O3–LiRhO2 1.49 3.28 
O3–NaRhO2 1.36 3.57 
P2–KRhO2 1.35 3.09 
P2–RbRhO2 1.29 3.05 
P2–CsRhO2 0.99 3.09 

The band structures of stoichiometric ARhO2 are similar to that of the isostructural NaCoO2.39 The d orbital of Rh splits into fully empty eg and fully occupied t2g orbitals in the octahedron crystal field. The t2g orbital could further split into a non-degenerate a1g orbital and twofold degenerate eg orbitals due to the trigonal distortion of the RhO6 octahedron. The a1g orbital forms the pudding-mold like band structures,8 i.e., the flat bands at the valence band maximum (VBM) around the Γ point, as shown in Fig. 4 and Fig. S2 (supplementary material). However, we can find some difference between the five materials in the enlarged band structures near the VBM given in Figs. S3 and S4 (supplementary material). In Fig. S3 (supplementary material), it is found that the pudding-mold like bands at the Γ point in LiRhO2 and NaRhO2 are a little below the VBM, which is located around the Z point. However, for other three materials, the VBM are all around the Γ point as shown in Fig. S4 (supplementary material). Furthermore, the pudding-mold like band in KRhO2 has a local minimum at the Γ point, while it does not exist in RbRhO2 and CsRhO2.

We also present the electron DOSs of O3–NaRhO2 and P2–KRhO2 in Fig. 5. The DOSs of other materials are similar, which are given in the supplementary material (Fig. S5). It clearly shows that the d orbitals of Rh mainly contribute to the top of the valence bands (from −2 eV to 0 eV) and bottom of the conduction bands (from 1 eV to 3 eV in the GGA-PBE calculations or from 3 eV to 5 eV in the HSE06 hybrid functional calculations). The O 2p bands mainly locate at around −7 eV to −2 eV below the VBM. We also can find a notable contribution from Rh d orbitals in this region, which indicates the strong hybridization between the O 2p and Rh 4d orbitals. Nevertheless, the DOSs of the alkali ions are always far away from the band gap. Therefore, it is expected that the band structures near the band gap will change little when the concentration of alkali ions (x) changes, except for the change in the Fermi energy.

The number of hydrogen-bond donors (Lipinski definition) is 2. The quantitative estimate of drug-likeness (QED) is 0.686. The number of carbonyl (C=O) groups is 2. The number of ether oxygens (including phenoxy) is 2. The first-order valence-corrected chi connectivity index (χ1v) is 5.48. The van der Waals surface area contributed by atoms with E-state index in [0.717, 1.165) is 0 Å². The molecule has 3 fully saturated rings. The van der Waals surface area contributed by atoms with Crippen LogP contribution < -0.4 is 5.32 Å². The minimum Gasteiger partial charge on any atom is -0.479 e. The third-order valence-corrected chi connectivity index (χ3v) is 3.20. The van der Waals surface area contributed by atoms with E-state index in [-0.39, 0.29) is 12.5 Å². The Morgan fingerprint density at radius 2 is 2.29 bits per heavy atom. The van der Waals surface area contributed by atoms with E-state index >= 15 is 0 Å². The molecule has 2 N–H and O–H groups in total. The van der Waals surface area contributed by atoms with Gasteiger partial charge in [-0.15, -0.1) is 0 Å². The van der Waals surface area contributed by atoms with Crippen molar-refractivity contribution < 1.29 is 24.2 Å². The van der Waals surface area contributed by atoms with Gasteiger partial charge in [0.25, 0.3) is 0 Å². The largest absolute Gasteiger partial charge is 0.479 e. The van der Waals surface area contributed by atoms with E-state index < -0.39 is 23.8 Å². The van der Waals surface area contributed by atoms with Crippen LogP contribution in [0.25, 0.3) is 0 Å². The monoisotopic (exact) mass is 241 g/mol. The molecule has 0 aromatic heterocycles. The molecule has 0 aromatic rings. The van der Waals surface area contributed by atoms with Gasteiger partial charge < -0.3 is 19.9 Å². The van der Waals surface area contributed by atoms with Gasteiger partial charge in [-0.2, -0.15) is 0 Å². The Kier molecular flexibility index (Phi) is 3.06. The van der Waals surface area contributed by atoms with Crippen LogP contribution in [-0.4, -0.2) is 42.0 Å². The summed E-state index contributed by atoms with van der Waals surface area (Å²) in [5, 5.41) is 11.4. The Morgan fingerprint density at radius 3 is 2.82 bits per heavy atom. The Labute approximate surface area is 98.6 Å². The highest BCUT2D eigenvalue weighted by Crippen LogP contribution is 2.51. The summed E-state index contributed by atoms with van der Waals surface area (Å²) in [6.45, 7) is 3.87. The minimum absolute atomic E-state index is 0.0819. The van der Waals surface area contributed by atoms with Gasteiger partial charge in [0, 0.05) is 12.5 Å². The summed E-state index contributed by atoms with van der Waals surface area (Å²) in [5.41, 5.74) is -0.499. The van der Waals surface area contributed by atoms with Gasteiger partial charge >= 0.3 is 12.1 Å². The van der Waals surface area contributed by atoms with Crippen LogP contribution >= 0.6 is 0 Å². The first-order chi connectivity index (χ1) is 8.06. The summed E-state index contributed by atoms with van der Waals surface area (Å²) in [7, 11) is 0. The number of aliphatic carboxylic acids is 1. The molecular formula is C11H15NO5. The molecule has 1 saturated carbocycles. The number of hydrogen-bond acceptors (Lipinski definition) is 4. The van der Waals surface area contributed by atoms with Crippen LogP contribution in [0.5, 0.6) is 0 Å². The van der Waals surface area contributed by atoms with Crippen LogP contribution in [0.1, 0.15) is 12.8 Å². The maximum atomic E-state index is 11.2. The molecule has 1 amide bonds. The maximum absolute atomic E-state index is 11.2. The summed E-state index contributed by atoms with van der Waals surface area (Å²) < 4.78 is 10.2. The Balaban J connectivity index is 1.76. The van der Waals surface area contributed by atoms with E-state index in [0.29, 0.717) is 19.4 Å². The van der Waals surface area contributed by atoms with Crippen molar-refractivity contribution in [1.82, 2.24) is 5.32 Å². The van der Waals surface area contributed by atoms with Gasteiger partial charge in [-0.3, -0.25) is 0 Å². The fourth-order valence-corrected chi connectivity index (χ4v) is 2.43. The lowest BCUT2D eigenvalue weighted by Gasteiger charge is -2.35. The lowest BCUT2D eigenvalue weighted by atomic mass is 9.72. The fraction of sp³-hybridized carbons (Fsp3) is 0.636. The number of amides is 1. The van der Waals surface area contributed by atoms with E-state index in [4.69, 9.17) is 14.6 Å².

FIG. 5.

Calculated electronic DOSs of (a) and (b) O3–NaRhO2, (c) and (d) P2–KRhO2 using different functionals. The Fermi energy is set at the VBM.

FIG. 5.

Calculated electronic DOSs of (a) and (b) O3–NaRhO2, (c) and (d) P2–KRhO2 using different functionals. The Fermi energy is set at the VBM.

Close modal

All the stoichiometric ARhO2 materials show the semiconducting behavior because the Rh3+ ions have six valence electrons and they fully occupy the t2g orbitals. However, if the alkali ions are deintercalated, then the t2g orbitals are partially occupied and the material AxRhO2 should become metallic. In other words, the deintercalation of alkali ions equivalently dopes holes in the materials, and the current carrier should be mainly contributed from the Rh a1g orbital. Thus, electronic properties of AxRhO2 are governed by RhO6 octahedra layers, but the concentration of the alkali ions (x) could manipulate the Fermi energy and change the shape of the Fermi surface.

The calculated electronic properties of KRhO2 could be compared with the optical conductivity measured in the experiment by Okazaki et al.19 Thus, we have also calculated the real part of the optical conductivity σxx of KRhO2 by the OpenMX code. Due to the underestimation of the bandgap in the optical calculations, we have used the scissors correction in the optical conductivity. We find that a scissors correction of 0.9 eV and a large smearing of 1.0 eV could well reproduce the experimental optical conductivity as shown in Fig. 6 of this work and Fig. 3 in Okazaki’s work.19 In Fig. 6, the calculated optical conductivity shows two main peaks p1 and p2 with the photon energy of 3.5 eV and 6.1 eV, respectively. The p1 corresponds to the β′ peak, while the p2 corresponds to the α′ peak in the experiment.19 Of course, the γ′ peak in the experiment cannot be found in our calculations since we calculated the optical conductivity of semiconducting KRhO2, while the experiment measured the metallic K0.49RhO2. By analyzing the energy of the optical peaks and the electron DOS, we can conclude that the optical peak p1 comes from the transition between the Rh t2g and eg orbitals, while the peak p2 comes from the transition between the Rh eg and O 2p orbitals. It confirms the experimental schematic diagram of the optical β′ and α′ peaks.19 

FIG. 6.

Calculated real part of the optical conductivity σxx by the OpenMX code of KRhO2 with a smearing of 1.0 eV and a blue shift of 0.9 eV.

FIG. 6.

Calculated real part of the optical conductivity σxx by the OpenMX code of KRhO2 with a smearing of 1.0 eV and a blue shift of 0.9 eV.

Close modal